Our Marriages of Choice

Ross uses a flamethrower to illuminate the too-clever aspects of Jacob Weisberg’s article on abortion and family values. I won’t fight that fight, but I will point out that any discussion pairing abortion – or “choice,” in the (terrible) parlance – and intact families raises some discomfiting questions.

It’s a great thing that the importance of intact two-parent families is now widely recognized, but the success of the family itself is in a weirder state that is not, I suspect, unrelated to the availability of abortion. The people who actually defer childbearing until marriage, and who then stay married, tend to be more highly educated and affluent – people who have had the luxury of waiting and playing the field and choosing prudently among possible mates, and then marrying for both love and compatibility. It would be instructive to know how many women in this cohort have had abortions. I’m not mustering this as an argument for abortion as a positive good, but if it’s a lot – it’s certainly not negligible – then what do we say about the relationship between abortion and family formation, at least where family formation is strongest? Either way, contemporary marriage, among this most successfully married cohort, represents a triumph of bourgeois volition. Maybe I’m a pessimist (I am), but I find it a little discomfiting that, in the present day, this traditional arrangement – in its happiest, most robust form – seems based upon a post-traditional mindset.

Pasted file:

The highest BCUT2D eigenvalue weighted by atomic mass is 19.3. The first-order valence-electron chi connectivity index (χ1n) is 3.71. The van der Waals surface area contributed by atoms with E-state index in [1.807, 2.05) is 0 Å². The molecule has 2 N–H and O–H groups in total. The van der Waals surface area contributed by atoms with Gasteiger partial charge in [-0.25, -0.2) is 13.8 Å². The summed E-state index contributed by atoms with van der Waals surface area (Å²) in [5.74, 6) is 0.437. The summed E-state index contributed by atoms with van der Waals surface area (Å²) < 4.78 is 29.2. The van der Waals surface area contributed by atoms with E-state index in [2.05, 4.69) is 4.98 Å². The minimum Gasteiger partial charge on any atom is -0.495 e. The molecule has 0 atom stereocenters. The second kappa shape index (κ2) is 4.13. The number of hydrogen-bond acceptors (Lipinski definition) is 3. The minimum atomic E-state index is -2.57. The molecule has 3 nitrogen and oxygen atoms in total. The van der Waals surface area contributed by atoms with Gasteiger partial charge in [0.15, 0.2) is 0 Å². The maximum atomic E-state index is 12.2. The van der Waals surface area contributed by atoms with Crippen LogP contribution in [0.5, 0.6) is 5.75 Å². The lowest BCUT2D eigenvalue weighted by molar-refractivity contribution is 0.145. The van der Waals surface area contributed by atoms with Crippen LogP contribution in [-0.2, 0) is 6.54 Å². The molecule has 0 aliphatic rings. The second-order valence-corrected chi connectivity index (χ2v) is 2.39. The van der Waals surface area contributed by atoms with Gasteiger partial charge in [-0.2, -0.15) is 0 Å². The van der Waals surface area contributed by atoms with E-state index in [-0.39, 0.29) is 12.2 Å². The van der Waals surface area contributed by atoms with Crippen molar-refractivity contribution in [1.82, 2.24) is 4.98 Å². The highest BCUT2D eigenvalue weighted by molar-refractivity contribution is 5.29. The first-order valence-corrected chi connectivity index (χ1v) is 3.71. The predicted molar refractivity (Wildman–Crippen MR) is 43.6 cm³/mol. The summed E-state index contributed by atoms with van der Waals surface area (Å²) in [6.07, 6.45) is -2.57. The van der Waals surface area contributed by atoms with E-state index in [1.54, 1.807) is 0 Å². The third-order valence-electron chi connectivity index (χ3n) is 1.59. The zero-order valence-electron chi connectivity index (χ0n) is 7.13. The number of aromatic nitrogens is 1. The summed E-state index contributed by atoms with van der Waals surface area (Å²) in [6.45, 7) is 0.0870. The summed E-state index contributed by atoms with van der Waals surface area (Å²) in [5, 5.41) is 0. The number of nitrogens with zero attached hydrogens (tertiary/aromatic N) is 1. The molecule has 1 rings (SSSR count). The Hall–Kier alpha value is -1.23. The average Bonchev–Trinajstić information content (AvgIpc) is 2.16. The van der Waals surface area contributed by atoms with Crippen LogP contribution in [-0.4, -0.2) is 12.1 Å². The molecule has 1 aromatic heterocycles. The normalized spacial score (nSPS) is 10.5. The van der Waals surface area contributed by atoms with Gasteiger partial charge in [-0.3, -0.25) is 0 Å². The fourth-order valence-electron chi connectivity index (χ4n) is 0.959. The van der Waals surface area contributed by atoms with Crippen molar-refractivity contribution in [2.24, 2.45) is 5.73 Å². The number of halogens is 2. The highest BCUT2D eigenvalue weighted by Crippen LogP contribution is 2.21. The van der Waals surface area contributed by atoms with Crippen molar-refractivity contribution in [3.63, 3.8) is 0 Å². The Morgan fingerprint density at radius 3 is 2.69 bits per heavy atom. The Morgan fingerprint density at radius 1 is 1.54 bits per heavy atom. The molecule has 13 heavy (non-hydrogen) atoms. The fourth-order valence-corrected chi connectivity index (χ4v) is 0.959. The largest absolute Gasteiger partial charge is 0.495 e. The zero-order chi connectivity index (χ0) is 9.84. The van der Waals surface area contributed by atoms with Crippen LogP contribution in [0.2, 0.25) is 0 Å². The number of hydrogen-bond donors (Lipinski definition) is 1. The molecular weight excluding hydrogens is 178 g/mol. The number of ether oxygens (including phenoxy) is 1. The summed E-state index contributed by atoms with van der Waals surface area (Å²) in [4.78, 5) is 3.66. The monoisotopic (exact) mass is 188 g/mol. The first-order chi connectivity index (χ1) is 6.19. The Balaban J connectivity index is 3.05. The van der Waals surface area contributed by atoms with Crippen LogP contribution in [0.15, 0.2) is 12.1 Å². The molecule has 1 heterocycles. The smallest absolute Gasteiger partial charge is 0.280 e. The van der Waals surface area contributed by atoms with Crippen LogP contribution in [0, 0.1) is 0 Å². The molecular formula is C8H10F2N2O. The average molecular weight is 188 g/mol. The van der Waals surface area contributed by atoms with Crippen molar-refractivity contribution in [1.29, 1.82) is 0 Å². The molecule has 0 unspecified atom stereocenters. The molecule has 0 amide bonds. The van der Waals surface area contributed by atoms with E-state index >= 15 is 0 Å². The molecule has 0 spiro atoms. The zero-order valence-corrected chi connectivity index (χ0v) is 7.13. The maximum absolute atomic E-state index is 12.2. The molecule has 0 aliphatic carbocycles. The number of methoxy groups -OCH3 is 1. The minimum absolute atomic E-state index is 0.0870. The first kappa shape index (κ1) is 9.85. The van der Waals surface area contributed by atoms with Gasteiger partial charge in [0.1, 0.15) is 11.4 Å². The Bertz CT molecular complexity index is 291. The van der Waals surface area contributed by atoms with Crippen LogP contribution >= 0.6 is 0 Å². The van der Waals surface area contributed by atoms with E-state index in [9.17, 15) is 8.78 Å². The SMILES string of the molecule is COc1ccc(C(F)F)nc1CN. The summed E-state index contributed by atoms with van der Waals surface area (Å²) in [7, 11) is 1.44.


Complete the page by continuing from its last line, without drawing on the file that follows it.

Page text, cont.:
In search of hypocrisy, Weisberg overstates the contradictions. But contemporary marriage does seem to be in a strange state of tension, in which staying in a traditional marriage is aided by some critical distance from tradition.